By Maria Carracedo
We have talked a lot in this blog about the emotional and psychological benefits of improv theatre to booster wellbeing and to deal with these times of uncertainty, but improv theatre has an additional cognitive effect that is not so known: it improv promotes divergent thinking.
Divergent thinking is what we colloquially call as thinking out of the box, that is to say the process of creating multiple, unique and original ideas or solutions to a problem that you are trying to solve. Through spontaneous, free-flowing thinking, divergent thinking requires coming up with many different answers or routes forward, some of them probably not explored before. Divergent thinking contrasts with logical thinking, which seeks a single correct solution based on our prior knowledge and arranged in a logical manner. In contrast, divergent thinking typically occurs spontaneously, in a fluid way, such that many ideas are generated in a small amount of time and these unexpected connections are made in a short period of time.
The benefits of training divergent thinking are multiple. In an article published in the Psychestudy website[i], points out that a divergent thinker doesn’t always see the world as Black and/or white. There is more to it. Not every question has to be answered in a yes/no. A divergent thinker is broad minded and isn’t focused on finding the absolute answer every time, but rather he/she is more focused on keeping the options open. Not being linear towards finding a solution leads to higher creativity.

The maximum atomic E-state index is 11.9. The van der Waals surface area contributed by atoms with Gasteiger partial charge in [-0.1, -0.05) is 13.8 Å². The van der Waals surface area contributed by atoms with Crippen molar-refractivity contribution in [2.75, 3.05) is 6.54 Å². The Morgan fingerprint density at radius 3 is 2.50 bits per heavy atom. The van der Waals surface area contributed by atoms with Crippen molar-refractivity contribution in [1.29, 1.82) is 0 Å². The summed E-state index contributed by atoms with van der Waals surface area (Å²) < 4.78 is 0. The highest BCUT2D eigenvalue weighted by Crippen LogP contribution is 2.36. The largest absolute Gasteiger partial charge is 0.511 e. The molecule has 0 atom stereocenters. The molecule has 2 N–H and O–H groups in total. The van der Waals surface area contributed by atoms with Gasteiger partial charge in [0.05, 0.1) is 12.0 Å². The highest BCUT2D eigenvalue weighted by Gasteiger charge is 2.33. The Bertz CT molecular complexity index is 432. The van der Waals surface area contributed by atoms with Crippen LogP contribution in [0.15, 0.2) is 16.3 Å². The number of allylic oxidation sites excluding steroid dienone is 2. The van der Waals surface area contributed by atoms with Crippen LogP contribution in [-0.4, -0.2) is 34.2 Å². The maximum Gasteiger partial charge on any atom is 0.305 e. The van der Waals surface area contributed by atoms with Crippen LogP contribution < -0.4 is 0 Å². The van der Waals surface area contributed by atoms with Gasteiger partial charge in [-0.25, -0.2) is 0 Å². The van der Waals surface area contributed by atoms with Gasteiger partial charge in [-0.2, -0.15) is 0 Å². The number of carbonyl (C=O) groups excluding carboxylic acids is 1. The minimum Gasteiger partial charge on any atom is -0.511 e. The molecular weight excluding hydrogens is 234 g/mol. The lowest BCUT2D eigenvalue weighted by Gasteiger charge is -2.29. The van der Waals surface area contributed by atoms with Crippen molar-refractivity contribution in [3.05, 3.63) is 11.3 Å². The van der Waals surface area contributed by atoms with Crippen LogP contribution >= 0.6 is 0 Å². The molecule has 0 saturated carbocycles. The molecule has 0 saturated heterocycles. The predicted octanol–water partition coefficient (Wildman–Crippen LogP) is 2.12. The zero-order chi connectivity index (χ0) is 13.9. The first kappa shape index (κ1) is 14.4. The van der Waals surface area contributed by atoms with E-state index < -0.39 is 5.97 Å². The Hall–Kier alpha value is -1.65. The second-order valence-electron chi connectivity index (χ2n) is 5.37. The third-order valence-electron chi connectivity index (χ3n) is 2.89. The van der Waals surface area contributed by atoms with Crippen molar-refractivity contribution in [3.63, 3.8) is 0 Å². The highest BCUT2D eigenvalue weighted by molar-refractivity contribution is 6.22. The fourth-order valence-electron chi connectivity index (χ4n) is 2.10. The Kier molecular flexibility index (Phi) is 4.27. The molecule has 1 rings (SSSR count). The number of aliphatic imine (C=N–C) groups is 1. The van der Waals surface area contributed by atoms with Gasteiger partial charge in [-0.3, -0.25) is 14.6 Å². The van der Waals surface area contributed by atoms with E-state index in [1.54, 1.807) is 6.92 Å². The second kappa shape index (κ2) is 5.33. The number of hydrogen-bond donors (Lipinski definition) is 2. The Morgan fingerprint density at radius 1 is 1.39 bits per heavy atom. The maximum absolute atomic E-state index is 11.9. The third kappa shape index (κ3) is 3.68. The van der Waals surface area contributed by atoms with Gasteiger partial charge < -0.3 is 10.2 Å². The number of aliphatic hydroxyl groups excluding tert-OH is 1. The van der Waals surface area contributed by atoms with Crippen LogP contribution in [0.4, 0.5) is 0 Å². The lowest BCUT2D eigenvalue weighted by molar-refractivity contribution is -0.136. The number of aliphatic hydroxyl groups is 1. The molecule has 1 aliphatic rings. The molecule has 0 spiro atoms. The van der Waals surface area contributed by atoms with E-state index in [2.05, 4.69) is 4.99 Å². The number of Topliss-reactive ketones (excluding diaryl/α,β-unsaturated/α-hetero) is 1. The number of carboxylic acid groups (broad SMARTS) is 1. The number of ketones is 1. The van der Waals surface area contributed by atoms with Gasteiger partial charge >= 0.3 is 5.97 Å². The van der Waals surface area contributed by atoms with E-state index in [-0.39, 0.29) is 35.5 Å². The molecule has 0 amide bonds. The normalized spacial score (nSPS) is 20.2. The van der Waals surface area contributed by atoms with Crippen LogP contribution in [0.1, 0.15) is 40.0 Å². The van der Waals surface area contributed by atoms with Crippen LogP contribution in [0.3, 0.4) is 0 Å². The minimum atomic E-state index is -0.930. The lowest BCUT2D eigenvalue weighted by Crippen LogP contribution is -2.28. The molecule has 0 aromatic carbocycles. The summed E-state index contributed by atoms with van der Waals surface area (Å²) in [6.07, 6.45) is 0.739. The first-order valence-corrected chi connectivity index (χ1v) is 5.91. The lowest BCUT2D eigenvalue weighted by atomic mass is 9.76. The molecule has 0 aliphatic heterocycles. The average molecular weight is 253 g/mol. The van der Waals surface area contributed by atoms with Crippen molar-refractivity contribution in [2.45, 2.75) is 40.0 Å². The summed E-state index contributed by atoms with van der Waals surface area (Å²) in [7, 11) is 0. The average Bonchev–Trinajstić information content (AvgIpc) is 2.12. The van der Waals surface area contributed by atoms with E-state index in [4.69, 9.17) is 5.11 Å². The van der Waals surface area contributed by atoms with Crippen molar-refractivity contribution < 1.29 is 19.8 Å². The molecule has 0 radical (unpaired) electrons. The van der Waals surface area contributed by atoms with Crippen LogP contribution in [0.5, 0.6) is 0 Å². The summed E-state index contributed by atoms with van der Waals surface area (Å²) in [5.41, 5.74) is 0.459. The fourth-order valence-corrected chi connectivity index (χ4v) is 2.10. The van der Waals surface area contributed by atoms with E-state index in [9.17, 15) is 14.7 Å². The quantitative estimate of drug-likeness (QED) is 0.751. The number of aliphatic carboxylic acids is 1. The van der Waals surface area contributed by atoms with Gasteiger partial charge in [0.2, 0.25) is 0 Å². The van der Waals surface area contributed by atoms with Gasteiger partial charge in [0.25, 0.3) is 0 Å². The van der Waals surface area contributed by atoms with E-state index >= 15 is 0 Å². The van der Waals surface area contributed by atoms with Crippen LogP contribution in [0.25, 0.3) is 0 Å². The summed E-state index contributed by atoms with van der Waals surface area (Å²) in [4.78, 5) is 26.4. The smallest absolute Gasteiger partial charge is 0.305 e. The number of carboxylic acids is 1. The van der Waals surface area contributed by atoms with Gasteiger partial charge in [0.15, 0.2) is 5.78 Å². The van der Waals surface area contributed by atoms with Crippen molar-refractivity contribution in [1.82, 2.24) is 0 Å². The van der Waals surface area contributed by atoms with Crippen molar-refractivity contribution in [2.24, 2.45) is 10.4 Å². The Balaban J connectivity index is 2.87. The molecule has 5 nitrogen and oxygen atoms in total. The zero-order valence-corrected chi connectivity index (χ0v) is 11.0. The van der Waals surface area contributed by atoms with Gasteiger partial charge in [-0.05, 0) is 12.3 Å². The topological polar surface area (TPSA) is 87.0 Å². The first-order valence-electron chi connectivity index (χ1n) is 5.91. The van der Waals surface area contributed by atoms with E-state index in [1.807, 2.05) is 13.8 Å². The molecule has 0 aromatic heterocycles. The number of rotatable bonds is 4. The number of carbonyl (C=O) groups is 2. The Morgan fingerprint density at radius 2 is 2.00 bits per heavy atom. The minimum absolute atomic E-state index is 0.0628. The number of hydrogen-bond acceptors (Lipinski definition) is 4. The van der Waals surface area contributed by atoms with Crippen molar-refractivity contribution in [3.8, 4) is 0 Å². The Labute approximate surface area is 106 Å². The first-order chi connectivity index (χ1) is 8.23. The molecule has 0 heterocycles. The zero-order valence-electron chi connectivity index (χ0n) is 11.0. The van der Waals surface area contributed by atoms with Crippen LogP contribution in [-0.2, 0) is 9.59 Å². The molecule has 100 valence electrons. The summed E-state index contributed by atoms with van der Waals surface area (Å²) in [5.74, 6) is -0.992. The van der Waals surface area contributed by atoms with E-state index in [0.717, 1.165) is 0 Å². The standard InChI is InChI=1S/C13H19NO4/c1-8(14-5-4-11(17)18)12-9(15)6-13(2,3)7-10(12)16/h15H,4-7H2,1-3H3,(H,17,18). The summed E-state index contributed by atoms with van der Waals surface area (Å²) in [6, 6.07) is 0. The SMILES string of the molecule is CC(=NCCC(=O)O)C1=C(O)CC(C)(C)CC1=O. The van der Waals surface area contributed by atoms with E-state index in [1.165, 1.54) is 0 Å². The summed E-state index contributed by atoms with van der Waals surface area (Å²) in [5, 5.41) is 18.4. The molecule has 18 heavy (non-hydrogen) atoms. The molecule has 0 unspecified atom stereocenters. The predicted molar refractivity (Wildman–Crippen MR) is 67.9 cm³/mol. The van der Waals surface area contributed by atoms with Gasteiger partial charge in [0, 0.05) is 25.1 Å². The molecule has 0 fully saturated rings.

A recent study shows that practising improv improves divergent thinking[ii]. The paper follows an experimental method from previous research linking improvisation training to improvements in divergent thinking in the laboratory (Lewis & Lovatt, 2013), and includes an additional dependent variable, uncertainty tolerance, which has been broadly implicated in anxiety and depression (McEvoy & Mahoney, 2012). In two experiments participants completed measures of divergent thinking, uncertainty tolerance, and affective well-being before and after engaging in 20 min of improv exercises or a matched control condition including social interactions. The results show that improvisational theater training can improve divergent thinking (e.g., Lewis & Lovatt, 2013; Sowden et al., 2015), and provides new findings that improv can boost positive affect and increase uncertainty tolerance relative to other social interactions. Then through the practise of improvisational theatre we can train our divergent thinking and thus find new and original solutions to any problems and difficulties, just by thinking out of the box.
[i] Praveen Shrestha, «Divergent Thinking,» in Psychestudy, November 17, 2017, https://www.psychestudy.com/cognitive/thinking/divergent
[ii] Felsman, Peter; Gunawardena, Sanuri; Seifert, Colleen, “Improv Experience Promotes Divergent Thinking, Uncertainty Tolerance, and Affective Well-Being” in Elsevier, 2020/03/01. Contents lists available at Science Direct Thinking Skills and Creativity, https://www.journals.elsevier.com/thinking-skills-and-creativity.